- Dying of the leg or tingling above or below your knee
- Stiffness or pain that occurs anywhere in your back
- A sharp, shooting pain that extends from your lower back to your buttocks, under the back of your thigh, and into your calf and toes.
- The same injury in the middle or lower back of your spine, especially after standing or sitting for a long time
Pain that occurs suddenly in the back of the head or neck, because of a wound, is considered acute pain. Severe pain comes quickly and can go away sooner than chronic back or neck pain. This type of pain should not last more than 6 weeks. Pain that can come quickly or slowly and lasts for weeks, 3 months or more, is considered chronic pain. Chronic pain is less common than acute pain.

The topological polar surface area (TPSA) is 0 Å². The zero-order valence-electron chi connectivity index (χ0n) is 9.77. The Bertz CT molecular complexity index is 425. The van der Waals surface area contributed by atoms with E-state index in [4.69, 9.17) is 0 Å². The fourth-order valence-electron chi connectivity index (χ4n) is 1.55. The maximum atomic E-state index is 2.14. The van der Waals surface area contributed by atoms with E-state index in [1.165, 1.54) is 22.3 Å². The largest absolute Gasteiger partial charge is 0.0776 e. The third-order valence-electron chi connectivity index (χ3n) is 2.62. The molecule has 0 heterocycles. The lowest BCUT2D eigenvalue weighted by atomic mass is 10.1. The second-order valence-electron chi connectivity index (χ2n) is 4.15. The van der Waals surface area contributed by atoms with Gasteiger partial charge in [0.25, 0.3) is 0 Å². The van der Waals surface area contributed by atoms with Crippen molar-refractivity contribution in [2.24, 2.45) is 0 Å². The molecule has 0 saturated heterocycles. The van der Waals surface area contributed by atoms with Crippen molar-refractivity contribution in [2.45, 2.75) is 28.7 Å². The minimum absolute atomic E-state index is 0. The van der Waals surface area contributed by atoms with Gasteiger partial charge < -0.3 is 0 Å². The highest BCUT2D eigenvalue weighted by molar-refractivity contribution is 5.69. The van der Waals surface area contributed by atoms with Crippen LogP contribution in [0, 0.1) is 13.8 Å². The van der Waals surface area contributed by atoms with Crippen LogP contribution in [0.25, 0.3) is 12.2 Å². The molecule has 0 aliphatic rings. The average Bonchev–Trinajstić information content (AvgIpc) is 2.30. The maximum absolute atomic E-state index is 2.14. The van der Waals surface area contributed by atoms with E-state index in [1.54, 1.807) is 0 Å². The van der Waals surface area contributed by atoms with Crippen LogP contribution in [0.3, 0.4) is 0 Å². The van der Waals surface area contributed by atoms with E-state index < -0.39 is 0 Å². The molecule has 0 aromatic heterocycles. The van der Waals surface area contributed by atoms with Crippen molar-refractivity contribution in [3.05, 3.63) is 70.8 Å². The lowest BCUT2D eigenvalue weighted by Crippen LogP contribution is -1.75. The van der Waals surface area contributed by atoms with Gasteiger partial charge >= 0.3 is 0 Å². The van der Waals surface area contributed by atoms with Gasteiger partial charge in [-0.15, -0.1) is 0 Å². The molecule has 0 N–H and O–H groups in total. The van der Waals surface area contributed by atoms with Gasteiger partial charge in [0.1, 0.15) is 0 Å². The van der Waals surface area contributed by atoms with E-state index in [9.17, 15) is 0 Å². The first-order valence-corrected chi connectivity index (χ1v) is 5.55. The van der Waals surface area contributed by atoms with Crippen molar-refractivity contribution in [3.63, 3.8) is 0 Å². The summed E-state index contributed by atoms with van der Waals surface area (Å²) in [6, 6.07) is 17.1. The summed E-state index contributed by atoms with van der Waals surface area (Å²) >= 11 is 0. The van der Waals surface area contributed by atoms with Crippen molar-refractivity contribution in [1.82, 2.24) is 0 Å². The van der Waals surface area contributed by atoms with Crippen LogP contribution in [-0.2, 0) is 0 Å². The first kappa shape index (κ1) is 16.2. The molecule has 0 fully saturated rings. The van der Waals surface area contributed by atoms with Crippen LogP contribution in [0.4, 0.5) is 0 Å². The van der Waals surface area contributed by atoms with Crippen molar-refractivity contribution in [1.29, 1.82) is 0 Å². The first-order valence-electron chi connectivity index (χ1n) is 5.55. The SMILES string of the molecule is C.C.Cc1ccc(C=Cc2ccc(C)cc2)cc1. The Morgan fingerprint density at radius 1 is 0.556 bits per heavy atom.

Causes of headache in back of head and neck
We would like to share with you some common causes of headache in back of head and neck and how they can be overcome. These tips work both short and long.
Tension head; it is normal. When a person has tension headaches, he may feel like a band is tightening around his forehead, putting pressure on his head. Pain is usually on the head, not on one side or the other. Some people also experience pain in the back of their neck and shoulders when they have tension headaches. But tension headaches are not the cause of neck pain.
Medication-induced headaches; it can be exacerbated if a person takes too many painkillers. MOH headaches are also known as recurrent headaches. Regular use of pain relief does not cause any problems. However, when a person is taking painkillers more than two days or more a week for a long period of time, overdose or headaches can occur.